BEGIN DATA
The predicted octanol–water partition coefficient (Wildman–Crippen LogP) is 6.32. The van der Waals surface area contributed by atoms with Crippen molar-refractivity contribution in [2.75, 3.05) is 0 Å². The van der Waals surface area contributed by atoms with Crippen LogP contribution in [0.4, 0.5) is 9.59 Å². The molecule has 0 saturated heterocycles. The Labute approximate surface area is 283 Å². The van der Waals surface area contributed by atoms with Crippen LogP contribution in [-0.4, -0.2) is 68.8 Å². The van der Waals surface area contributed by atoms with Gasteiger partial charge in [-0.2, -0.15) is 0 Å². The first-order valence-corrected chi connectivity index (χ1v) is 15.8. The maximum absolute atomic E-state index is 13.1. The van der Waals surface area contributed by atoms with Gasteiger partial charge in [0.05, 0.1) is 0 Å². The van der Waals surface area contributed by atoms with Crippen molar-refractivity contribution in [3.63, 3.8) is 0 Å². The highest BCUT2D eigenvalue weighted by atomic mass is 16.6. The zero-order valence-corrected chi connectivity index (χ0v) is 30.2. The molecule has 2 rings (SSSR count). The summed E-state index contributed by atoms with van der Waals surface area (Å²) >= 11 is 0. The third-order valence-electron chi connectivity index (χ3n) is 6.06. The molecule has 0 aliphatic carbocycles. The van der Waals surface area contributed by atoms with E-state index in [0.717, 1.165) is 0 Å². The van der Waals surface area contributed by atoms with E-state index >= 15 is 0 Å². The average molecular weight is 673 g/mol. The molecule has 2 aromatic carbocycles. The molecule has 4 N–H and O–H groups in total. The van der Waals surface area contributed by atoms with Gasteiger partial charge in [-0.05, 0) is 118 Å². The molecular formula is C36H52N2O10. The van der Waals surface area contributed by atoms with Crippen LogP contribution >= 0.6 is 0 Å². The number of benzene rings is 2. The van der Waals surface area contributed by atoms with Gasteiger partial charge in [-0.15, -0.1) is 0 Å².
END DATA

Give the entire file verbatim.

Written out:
The predicted octanol–water partition coefficient (Wildman–Crippen LogP) is 6.32. The van der Waals surface area contributed by atoms with Crippen molar-refractivity contribution in [2.75, 3.05) is 0 Å². The van der Waals surface area contributed by atoms with Crippen LogP contribution in [0.4, 0.5) is 9.59 Å². The molecule has 0 saturated heterocycles. The Labute approximate surface area is 283 Å². The van der Waals surface area contributed by atoms with Crippen LogP contribution in [-0.4, -0.2) is 68.8 Å². The van der Waals surface area contributed by atoms with Gasteiger partial charge in [-0.2, -0.15) is 0 Å². The first-order valence-corrected chi connectivity index (χ1v) is 15.8. The maximum absolute atomic E-state index is 13.1. The van der Waals surface area contributed by atoms with Gasteiger partial charge in [0.05, 0.1) is 0 Å². The van der Waals surface area contributed by atoms with Crippen molar-refractivity contribution in [3.63, 3.8) is 0 Å². The highest BCUT2D eigenvalue weighted by atomic mass is 16.6. The zero-order valence-corrected chi connectivity index (χ0v) is 30.2. The molecule has 2 rings (SSSR count). The summed E-state index contributed by atoms with van der Waals surface area (Å²) >= 11 is 0. The third-order valence-electron chi connectivity index (χ3n) is 6.06. The molecule has 0 aliphatic carbocycles. The van der Waals surface area contributed by atoms with E-state index in [0.717, 1.165) is 0 Å². The van der Waals surface area contributed by atoms with E-state index >= 15 is 0 Å². The average molecular weight is 673 g/mol. The molecule has 2 aromatic carbocycles. The molecule has 4 N–H and O–H groups in total. The van der Waals surface area contributed by atoms with Gasteiger partial charge in [-0.05, 0) is 118 Å². The molecular formula is C36H52N2O10. The van der Waals surface area contributed by atoms with Crippen LogP contribution >= 0.6 is 0 Å². The number of benzene rings is 2. The van der Waals surface area contributed by atoms with Gasteiger partial charge in [-0.15, -0.1) is 0 Å².